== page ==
Sexual assault: call it what it is

Sexual assault: call it what it is Right in the midst of planning this year's Sexualized Assault Prevention Month campaign in Whitehorse, the verdict in the Cindy Gladue case came out from Alberta. We all know the details by now: a 36-year-old mother of

Right in the midst of planning this year’s Sexualized Assault Prevention Month campaign in Whitehorse, the verdict in the Cindy Gladue case came out from Alberta. We all know the details by now: a 36-year-old mother of two bled to death in an Edmonton hotel room and the jury acquitted her murderer, agreeing with his explanation that they had engaged in consensual rough sex.

There are many conversations, actions, and public demonstrations that blossomed out of this unjust decision. But one important detail stuck out in my mind.

Cindy Gladue’s blood alcohol level was four times the legal limit. She could not legally give consent.

That was when we decided we needed to talk about alcohol and sexualized assault in Yukon.

Yukon, again this year, has topped the country in per capita alcohol sales. Depending on what privilege you carry with you, this is either seen as a badge of pride or a recognition of our legacy of colonization, isolation, or trauma. Some may point to this reality as a cause of our high rates of sexualized assault.

But that is not what we’re talking about this month.

Drinking is not a crime. Rape is.

Drinking doesn’t cause rape. Rapists do.

Alcohol is not an excuse, it is a deliberate tool used by offenders.

We know that alcohol is the most commonly used date rape drug in this country. We hear the reality on the crisis lines, shared behind closed doors, and in public in the court room. We hear stories from women who have been the victims of sexualized violence who may not remember the details, but recognize what happened.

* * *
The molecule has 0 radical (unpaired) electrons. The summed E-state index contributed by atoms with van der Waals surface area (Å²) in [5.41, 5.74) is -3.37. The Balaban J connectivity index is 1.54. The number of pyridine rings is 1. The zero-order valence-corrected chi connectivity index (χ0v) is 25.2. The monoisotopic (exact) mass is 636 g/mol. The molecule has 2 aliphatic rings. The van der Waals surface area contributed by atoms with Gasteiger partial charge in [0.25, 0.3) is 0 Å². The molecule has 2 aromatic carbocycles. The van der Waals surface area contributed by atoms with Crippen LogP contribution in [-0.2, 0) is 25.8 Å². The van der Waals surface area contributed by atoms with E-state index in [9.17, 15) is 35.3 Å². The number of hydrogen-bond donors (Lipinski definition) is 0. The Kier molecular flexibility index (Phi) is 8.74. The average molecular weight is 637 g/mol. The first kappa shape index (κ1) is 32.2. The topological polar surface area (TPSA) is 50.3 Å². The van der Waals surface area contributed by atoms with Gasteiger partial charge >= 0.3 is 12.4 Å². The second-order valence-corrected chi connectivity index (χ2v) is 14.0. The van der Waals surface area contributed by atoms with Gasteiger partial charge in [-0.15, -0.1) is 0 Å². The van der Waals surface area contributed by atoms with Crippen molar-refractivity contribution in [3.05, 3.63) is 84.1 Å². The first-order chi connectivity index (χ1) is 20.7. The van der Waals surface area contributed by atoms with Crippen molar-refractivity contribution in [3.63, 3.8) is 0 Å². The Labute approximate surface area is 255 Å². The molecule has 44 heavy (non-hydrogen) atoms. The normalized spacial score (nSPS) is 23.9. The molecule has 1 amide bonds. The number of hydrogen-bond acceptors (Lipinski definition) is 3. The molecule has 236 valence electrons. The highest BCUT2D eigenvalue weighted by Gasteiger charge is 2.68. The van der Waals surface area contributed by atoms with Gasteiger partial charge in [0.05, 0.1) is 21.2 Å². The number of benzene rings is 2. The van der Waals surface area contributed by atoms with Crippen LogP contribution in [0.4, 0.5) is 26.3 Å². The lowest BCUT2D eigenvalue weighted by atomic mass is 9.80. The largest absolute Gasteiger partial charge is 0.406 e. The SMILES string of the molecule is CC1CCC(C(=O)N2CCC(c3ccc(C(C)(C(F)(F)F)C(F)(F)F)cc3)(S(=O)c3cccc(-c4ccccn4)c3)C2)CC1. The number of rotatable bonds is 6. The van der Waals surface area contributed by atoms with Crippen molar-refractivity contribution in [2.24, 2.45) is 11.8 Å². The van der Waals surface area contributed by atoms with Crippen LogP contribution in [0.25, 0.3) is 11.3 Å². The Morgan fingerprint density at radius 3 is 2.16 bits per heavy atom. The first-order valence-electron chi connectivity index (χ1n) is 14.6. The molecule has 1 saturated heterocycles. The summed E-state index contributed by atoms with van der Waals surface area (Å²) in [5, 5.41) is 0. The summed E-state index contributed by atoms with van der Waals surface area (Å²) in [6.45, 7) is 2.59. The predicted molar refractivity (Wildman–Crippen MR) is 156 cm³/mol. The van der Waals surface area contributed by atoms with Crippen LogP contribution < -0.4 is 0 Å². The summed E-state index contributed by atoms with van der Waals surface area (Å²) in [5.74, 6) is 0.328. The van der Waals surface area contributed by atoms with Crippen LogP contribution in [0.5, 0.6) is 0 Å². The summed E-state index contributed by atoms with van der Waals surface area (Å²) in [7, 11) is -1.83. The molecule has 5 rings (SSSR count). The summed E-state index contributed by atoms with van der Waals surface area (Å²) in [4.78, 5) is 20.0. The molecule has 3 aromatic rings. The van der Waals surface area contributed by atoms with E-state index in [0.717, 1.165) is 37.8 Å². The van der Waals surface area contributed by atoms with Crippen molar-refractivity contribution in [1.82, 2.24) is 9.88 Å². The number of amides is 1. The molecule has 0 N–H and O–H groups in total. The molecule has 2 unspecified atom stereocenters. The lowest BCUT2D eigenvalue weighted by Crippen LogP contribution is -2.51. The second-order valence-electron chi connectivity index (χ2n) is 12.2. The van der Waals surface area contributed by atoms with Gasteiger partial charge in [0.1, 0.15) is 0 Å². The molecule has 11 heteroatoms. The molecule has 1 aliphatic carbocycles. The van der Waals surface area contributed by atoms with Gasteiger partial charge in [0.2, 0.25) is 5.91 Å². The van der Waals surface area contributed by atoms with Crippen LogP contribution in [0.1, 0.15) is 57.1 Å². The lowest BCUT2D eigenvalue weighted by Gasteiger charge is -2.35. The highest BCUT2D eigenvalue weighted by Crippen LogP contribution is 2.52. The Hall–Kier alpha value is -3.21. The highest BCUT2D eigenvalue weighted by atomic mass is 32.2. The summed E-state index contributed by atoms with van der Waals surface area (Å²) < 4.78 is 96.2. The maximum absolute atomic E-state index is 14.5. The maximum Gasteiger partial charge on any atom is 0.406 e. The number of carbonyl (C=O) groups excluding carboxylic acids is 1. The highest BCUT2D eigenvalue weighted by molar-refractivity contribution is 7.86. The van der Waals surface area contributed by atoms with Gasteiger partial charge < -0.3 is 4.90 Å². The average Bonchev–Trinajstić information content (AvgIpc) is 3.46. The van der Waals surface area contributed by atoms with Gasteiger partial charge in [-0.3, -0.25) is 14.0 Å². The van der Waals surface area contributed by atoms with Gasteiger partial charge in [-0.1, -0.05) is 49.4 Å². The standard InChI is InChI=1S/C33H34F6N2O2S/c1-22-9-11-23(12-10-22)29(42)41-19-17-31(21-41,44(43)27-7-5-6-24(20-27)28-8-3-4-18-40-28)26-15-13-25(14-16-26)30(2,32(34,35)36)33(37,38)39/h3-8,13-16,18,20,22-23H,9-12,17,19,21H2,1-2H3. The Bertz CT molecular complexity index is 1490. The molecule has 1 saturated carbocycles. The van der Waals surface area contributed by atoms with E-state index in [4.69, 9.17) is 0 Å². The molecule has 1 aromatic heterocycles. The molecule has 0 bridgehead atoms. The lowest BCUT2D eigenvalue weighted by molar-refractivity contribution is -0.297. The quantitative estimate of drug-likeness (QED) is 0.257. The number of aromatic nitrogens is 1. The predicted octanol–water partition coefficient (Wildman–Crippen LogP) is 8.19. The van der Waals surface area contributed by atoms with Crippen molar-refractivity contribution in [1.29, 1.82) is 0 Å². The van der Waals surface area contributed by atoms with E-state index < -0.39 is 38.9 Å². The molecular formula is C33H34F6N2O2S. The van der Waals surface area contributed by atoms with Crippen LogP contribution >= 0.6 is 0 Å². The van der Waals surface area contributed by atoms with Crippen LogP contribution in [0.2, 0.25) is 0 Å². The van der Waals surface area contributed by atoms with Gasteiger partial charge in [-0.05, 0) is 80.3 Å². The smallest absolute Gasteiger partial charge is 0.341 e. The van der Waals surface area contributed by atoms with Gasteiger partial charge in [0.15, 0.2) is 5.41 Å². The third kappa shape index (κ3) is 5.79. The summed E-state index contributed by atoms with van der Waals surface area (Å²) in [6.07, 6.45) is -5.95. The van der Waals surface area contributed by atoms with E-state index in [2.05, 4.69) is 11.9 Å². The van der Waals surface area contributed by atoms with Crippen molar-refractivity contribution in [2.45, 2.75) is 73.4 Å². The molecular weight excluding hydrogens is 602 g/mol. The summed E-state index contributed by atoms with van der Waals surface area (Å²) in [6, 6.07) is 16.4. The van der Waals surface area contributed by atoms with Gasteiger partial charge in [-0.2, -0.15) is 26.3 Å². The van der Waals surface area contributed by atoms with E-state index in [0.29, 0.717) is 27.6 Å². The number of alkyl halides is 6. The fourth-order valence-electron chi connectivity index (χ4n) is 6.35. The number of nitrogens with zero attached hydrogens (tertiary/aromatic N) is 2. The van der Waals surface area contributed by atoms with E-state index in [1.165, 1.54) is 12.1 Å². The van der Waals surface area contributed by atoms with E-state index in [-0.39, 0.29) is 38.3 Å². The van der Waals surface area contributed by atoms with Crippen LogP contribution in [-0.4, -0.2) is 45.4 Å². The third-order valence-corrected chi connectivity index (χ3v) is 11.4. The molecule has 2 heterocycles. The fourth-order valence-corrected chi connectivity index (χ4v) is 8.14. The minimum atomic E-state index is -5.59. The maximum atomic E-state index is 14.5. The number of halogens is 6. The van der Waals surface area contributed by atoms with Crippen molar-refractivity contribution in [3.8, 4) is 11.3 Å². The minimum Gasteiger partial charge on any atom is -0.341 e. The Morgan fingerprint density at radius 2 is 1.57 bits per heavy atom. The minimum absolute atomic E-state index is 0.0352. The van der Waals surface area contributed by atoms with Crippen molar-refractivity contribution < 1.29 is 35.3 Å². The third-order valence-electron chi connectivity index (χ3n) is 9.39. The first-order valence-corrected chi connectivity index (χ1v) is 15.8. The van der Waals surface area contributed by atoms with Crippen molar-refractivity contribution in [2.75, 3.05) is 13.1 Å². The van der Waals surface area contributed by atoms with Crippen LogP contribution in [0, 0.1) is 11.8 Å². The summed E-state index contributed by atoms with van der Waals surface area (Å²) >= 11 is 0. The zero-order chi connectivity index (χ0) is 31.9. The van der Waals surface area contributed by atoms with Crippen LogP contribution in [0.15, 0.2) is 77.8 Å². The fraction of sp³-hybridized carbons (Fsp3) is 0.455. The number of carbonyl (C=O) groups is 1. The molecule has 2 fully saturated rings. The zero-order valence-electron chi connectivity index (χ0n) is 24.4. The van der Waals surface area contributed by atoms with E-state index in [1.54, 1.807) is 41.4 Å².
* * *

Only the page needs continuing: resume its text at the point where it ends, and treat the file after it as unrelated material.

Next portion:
Perhaps even more troubling are the stories we don’t hear: the women who can’t remember the details at all, who woke up hurt, or who blame themselves for what happened. We need to remind them that they are not at fault. We need to tell them that they cannot legally give consent when they are intoxicated, and it is the responsibility of the person initiating action to get that consent. We need to stop blaming the victim.

The story that hasn’t been told about Cindy Gladue, and many other women, is how alcohol is used as a deliberate tool by offenders of sexualized assault. Sexualized assault is not an accident, not a loss of control. Offenders know that women will resist sexualized assault, so they use alcohol to overcome that resistance.

When we talk about this, especially in high schools, the black and white always gets turned into grey. How much is too much? Will I wake up tomorrow with a charge of sexualized assault? How do I get clear consent? Won’t it be awkward?

Sure, it might. But who hasn’t had an awkward sexual encounter? And who doesn’t recognize that alcohol is around, and is a reality? In fact, I’m pretty sure most sexual encounters I had for the first 25 years of my life were legally non-consensual. (Which truthfully, made me feel like a bit of a hypocrite in planning this campaign.)

But do you know what I realized? Those guys all could have – and should have said, “Hey, you’re a bit too drunk. Why don’t we just not do this right now?”

And that’s all it would take.

Hillary Aitken,

Program co-ordinator,

Victoria Faulkner

Women’s Centre

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